This Sunday satellite image released by NASA shows Tropical Cyclone Seroja hitting the coast of Western Australia. EOSDIS/AP
A destructive cyclone damaged several towns on Australia's western coast, emergency services said on Monday.
Cyclone Seroja struck part of the country that rarely experiences tropical storms shattered windows, snapping trees and knocking out power.
The storm, which devastated parts of Indonesia and East Timor last week, brought lashing rain and winds of up to 170 kilometres per hour (105 mph) to areas officials said had not seen a tropical Cyclone in "decades".
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Around 70% of buildings in Kalbarri, a town of 1,400 people 580 kilometers (360 miles) north of the state capital Perth, had been damaged, Department of Fire and Emergency Services Commissioner Darren Klemm said. About 30% of that damage was "significant,” Klemm said, according to The Associated Press.
Local media images showed homes with their roofs ripped off and debris scattered across streets.
In Northampton, a town of less than 1,000 people about an hour's drive south, there was also "widespread damage", Western Australia's emergency services department said.
"Crews are still assessing the damage and it is not currently safe to go outside because of hazards," a spokeswoman told AFP.
Other coastal towns sustained less damage. Government utility Western Power reported 31,500 customers had lost power. There have been no reports of serious injuries
Such powerful cyclones are rare in subtropical Australia.
The damage was worse in some parts of Kalbarri than others, but the whole town had been impacted, local State Emergency Service manager Steve Cable said.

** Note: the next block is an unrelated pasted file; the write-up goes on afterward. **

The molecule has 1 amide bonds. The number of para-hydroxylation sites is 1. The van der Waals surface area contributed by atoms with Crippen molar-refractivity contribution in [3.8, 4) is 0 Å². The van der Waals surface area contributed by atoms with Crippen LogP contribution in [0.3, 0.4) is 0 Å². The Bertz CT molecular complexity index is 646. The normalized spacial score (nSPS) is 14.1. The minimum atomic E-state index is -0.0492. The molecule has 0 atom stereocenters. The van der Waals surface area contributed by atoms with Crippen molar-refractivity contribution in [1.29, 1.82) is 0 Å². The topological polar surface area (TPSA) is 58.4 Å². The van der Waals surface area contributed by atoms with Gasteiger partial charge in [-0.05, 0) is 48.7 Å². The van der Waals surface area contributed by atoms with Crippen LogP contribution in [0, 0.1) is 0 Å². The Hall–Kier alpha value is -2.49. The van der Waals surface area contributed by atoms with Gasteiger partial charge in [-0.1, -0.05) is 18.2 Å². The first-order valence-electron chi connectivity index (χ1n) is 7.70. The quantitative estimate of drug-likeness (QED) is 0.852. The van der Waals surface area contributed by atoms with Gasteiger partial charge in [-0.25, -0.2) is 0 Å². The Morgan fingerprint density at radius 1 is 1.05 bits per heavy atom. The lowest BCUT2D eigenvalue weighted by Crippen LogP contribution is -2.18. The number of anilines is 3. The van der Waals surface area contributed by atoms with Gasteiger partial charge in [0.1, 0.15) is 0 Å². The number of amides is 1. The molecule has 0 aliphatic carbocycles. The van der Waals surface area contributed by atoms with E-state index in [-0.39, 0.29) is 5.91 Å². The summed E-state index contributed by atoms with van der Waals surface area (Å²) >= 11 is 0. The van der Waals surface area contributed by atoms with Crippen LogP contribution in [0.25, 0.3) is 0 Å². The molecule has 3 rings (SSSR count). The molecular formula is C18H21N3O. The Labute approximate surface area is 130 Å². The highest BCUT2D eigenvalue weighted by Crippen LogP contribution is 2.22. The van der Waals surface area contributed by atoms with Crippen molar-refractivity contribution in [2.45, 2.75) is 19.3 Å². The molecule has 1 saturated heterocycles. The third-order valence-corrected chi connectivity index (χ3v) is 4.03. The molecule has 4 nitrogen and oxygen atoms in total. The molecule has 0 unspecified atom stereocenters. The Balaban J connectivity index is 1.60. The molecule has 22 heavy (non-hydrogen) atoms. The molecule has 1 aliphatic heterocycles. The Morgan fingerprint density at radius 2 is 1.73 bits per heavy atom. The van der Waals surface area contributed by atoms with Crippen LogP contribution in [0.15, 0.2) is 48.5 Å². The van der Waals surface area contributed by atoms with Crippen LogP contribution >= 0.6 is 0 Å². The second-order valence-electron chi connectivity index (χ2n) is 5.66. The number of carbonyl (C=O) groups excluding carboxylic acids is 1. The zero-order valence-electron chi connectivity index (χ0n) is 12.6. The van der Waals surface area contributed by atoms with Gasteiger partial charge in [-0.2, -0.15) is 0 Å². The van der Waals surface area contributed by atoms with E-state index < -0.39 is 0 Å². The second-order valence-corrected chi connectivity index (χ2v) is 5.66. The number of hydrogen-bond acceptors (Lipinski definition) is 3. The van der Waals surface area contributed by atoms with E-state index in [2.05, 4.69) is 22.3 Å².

Powerlines and trees were toppled, homes lost roofs and streets were strewn with debris.
"Some of the older buildings didn’t stand up very well. But even some of the modern buildings, they just couldn’t hold it,” Cable told Australian Broadcasting Corp.
"Large trees with quite substantial limbs just snapped off like carrots,” he added.
Debbie Major weathered the storm in a room of a Kalbarri tourist trailer park that she manages, clutching a door to prevent it blowing open as broken tree limbs shattered windows.
"I’ve never experienced anything in my life that we experienced last night,” Major said. ”It was terrifying.”
Cyclone Seroja lost power and was downgraded to a tropical low before blowing out to sea near Esperance on Monday.The same cyclone caused flooding and landslides that killed at least 174 people and left 48 missing in Indonesia and East Timor last week.
Officials asked residents in the town of Denham, Shark Bay, 500 kilometres (311 miles) north of Perth to evacuate while sandbags were being made available to residents of Geraldton, further down the coast, due to potential storm surge.
Emergency services ordered people living in low-lying areas on the city's north-western fringes to flee to safety, as authorities warned of a potentially "life-threatening" situation in New South Wales state.
Prime Minister Scott Morrison told Parliament that 35 communities in northern New South Wales had been isolated and emergency services had conducted more than 700 flood rescues.
No deaths were reported, but thousands of people have been rescued by emergency services in recent days. Authorities have ordered about 22,000 people to be ready to flee their homes, potentially joining around 18,400 people who have already been evacuated.
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